Joan Margarit is one of Spain’s major modern writers. Born in 1938, he worked as an architect and first published his work in Spanish, but for the past three decades has become known for his mastery of the Catalan language, and is now, arguably, Spain’s most widely acclaimed contemporary poet. The melancholy and candour of his poetry show his affinity with Thomas Hardy, whose work he has translated.
In the much praised Tugs in the Fog: Selected Poems (Bloodaxe Books, 2006), Joan Margarit evoked the Spanish Civil War and its aftermath, the harshness of life in Barcelona under Franco, and grief at the death of a beloved handicapped daughter, reminding us that it is not death we have to understand but life. Now in the more recent work translated in Strangely Happy, he builds an architecture of the human spirit out of the unpromising materials of self-doubt, despair and death.
In writing stripped of all inessentials, and in the company of his dead, Joan Margarit confronts old age and his own death in poems that go on moving us with their harsh, poignant music. His poetry confronts the worst that life can throw at us, yet what lingers in the mind is its warmth and humanity.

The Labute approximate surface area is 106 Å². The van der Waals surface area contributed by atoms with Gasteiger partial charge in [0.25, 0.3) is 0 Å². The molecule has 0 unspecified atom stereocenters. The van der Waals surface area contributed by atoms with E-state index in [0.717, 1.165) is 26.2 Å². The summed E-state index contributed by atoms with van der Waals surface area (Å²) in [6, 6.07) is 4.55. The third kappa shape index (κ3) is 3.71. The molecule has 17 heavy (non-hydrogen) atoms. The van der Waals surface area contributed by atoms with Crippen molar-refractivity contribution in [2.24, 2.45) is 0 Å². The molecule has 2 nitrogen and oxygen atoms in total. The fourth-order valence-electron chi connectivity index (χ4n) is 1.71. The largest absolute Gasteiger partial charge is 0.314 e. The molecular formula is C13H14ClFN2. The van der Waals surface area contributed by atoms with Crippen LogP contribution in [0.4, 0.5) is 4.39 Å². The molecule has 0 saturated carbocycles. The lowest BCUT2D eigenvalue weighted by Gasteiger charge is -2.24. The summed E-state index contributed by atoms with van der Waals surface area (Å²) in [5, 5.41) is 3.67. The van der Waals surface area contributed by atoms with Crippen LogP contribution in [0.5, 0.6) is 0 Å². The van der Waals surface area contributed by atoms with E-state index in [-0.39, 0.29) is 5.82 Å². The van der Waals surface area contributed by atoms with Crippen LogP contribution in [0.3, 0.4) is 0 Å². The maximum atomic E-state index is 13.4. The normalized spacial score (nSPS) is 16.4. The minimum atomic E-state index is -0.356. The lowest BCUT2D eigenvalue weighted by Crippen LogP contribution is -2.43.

‘One of the best, if not the very best, of all contemporary Catalan poets’ – Luis Antonio de Villena, El Mundo
‘Wow!…Erotic closeness, distance, passion, jealousy, indifference, night, death, imagination, apocalypse, and more all in a few lines and a few simple words…His themes [are] delivered with such fire and candour they inspirit’ – Herbert Lomas, Ambit
'I highly recommend the luminous, subtle Tugs in the Fog by the Catalan poet Joan Margarit, translated by Anna Crowe. The Spanish Civil War and its after effects, and the death of his handicapped daughter haunt poems which are nevertheless full of life' – Moniza Alvi, Poetry News
‘Poems in which the poet risks all…This is Margarit at the height of his powers, able to move us more than ever with his sad music, his words that don’t attempt to prettify’ – Jordi Llavina, Avui
‘We already know that literature is a fight to the death with death, but it is a long while since I read a book in which this truth was so visible. So terrifyingly visible, I would say’ – Javier Cercas, El País
Joan Margarit reads with Anna Crowe
Joan Margarit talks about his poem 'The eyes in the rear-view mirror' with his translator Anna Crowe, before she reads her English translation and he reads the original poem in Catalan. The poem is from Tugs in the Fog: Selected Poems. This film is from the DVD-book In Person: 30 Poets filmed by Pamela Robertson-Pearce, edited by Neil Astley, which includes three poems from Tugs in the Fog read by Joan Margarit with Anna Crowe.